What deflation means for you
Whether you're in stocks or bonds, the deflationary threat from these three scenarios should give every investor something to think about.

Deflation is generally a menace to your stock market performance. Stock market valuations generally do not forecast scenarios of lower prices and revenue, and because costs are generally sticky, the first line item to take a hit are the profits.

Highly leveraged businesses can be particularly susceptible. All of a sudden, they find the real value of their debt increasingly burdensome. Companies that barely cover their interest expense, or which have a large percentage of debt relative to their assets, may find a deflationary environment devastating.

High-debt, low-coverage businesses

Company Name

Market Cap

Total Debt/Assets, (%)

Interest Coverage

Revlon (NYSE: REV  ) $522.32 million 153.9 1.54
Rural/Metro (NYSE: RURL  ) $369.69 million 90.91 1.37
Ferrellgas Partners (NYSE: FGP  ) $1.92 billion 83.51 1.56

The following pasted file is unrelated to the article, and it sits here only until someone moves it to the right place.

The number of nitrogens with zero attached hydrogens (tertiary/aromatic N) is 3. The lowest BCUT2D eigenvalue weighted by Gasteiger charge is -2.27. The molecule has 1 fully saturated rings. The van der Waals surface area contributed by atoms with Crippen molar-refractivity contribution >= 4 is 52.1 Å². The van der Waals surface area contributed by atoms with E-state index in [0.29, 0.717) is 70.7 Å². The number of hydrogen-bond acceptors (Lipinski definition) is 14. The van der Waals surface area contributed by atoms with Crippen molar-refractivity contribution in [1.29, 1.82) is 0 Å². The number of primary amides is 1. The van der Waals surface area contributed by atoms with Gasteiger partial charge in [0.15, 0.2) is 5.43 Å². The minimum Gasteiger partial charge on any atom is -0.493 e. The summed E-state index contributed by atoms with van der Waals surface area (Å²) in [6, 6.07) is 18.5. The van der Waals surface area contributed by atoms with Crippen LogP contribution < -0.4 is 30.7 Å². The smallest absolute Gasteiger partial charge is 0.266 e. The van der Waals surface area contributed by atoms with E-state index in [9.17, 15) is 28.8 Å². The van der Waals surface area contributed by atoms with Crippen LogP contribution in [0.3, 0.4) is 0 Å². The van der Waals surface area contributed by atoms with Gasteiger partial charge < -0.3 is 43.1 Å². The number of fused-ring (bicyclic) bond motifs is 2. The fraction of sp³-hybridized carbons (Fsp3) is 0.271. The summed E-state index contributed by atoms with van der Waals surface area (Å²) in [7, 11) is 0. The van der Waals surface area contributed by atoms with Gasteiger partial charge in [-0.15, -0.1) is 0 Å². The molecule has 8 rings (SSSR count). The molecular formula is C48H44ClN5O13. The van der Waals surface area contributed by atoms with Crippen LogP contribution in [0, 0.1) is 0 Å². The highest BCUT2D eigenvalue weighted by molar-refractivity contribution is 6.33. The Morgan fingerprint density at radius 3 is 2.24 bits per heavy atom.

Source: Google Finance Stock Screener.

On the other end of the spectrum, very safe-yielding assets like iShares 20+ Year Treasury ETF (NYSE: TLT  ) are most likely to benefit; their real yields would rise as prices fell.

Investors concerned about the already low yields on Treasuries should consider this: Contrary to intuition, Hoisington's researchers found that bonds have actually outperformed in periods with low beginning nominal bond yields.

Fool contributor Nick Nejad does not own shares in any of the above companies. Try any of our Foolish newsletter services free for 30 days. We Fools may not all hold the same opinions, but we all believe that considering a diverse range of insights makes us better investors. The Motley Fool has a disclosure policy.


Read/Post Comments (6) | Recommend This Article (6)

Comments from our Foolish Readers

Help us keep this a respectfully Foolish area! This is a place for our readers to discuss, debate, and learn more about the Foolish investing topic you read about above. Help us keep it clean and safe. If you believe a comment is abusive or otherwise violates our Fool's Rules, please report it via the Report this Comment Report this Comment icon found on every comment.

  • Report this Comment On January 24, 2011, at 5:46 PM, ChrisFs wrote:

    You don't answer the question of inflation vs deflation at all. You simply throw out three concerns and then immediately jump to deflation as the answer with no explanation in between.

    There aren't many signs of deflation for 2011.

    Budget deficits are usually a warning of inflation.